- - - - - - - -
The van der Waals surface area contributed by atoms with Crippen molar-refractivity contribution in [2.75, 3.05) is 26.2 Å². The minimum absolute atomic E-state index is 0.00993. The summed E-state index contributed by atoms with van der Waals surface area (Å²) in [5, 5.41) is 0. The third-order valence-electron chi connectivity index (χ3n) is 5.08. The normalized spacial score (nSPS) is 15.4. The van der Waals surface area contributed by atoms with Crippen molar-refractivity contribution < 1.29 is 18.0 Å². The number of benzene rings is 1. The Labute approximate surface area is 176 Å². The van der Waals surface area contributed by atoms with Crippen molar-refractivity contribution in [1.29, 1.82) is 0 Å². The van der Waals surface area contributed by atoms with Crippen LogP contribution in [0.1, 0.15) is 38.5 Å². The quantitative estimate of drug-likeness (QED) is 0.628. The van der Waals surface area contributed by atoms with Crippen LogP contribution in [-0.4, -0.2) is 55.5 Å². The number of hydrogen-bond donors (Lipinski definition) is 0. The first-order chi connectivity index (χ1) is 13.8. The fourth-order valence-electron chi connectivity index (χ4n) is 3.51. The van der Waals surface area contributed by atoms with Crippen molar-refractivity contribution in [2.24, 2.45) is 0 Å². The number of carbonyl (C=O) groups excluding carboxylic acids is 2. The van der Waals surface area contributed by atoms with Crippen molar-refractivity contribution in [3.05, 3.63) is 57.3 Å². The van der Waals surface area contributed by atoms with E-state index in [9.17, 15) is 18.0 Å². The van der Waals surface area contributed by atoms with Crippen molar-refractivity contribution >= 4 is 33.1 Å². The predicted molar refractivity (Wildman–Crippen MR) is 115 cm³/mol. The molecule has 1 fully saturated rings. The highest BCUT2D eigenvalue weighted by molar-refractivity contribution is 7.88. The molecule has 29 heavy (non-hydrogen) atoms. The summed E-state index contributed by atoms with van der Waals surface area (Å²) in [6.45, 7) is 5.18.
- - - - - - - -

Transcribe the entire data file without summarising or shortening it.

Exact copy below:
The van der Waals surface area contributed by atoms with Crippen molar-refractivity contribution in [2.75, 3.05) is 26.2 Å². The minimum absolute atomic E-state index is 0.00993. The summed E-state index contributed by atoms with van der Waals surface area (Å²) in [5, 5.41) is 0. The third-order valence-electron chi connectivity index (χ3n) is 5.08. The normalized spacial score (nSPS) is 15.4. The van der Waals surface area contributed by atoms with Crippen molar-refractivity contribution < 1.29 is 18.0 Å². The number of benzene rings is 1. The Labute approximate surface area is 176 Å². The van der Waals surface area contributed by atoms with Crippen molar-refractivity contribution in [1.29, 1.82) is 0 Å². The van der Waals surface area contributed by atoms with Crippen LogP contribution in [0.1, 0.15) is 38.5 Å². The quantitative estimate of drug-likeness (QED) is 0.628. The van der Waals surface area contributed by atoms with Crippen LogP contribution in [-0.4, -0.2) is 55.5 Å². The number of hydrogen-bond donors (Lipinski definition) is 0. The first-order chi connectivity index (χ1) is 13.8. The fourth-order valence-electron chi connectivity index (χ4n) is 3.51. The van der Waals surface area contributed by atoms with Crippen molar-refractivity contribution in [2.24, 2.45) is 0 Å². The number of carbonyl (C=O) groups excluding carboxylic acids is 2. The van der Waals surface area contributed by atoms with Crippen molar-refractivity contribution in [3.05, 3.63) is 57.3 Å². The van der Waals surface area contributed by atoms with E-state index in [9.17, 15) is 18.0 Å². The van der Waals surface area contributed by atoms with Crippen molar-refractivity contribution >= 4 is 33.1 Å². The predicted molar refractivity (Wildman–Crippen MR) is 115 cm³/mol. The molecule has 1 fully saturated rings. The highest BCUT2D eigenvalue weighted by molar-refractivity contribution is 7.88. The molecule has 29 heavy (non-hydrogen) atoms. The summed E-state index contributed by atoms with van der Waals surface area (Å²) in [6.45, 7) is 5.18.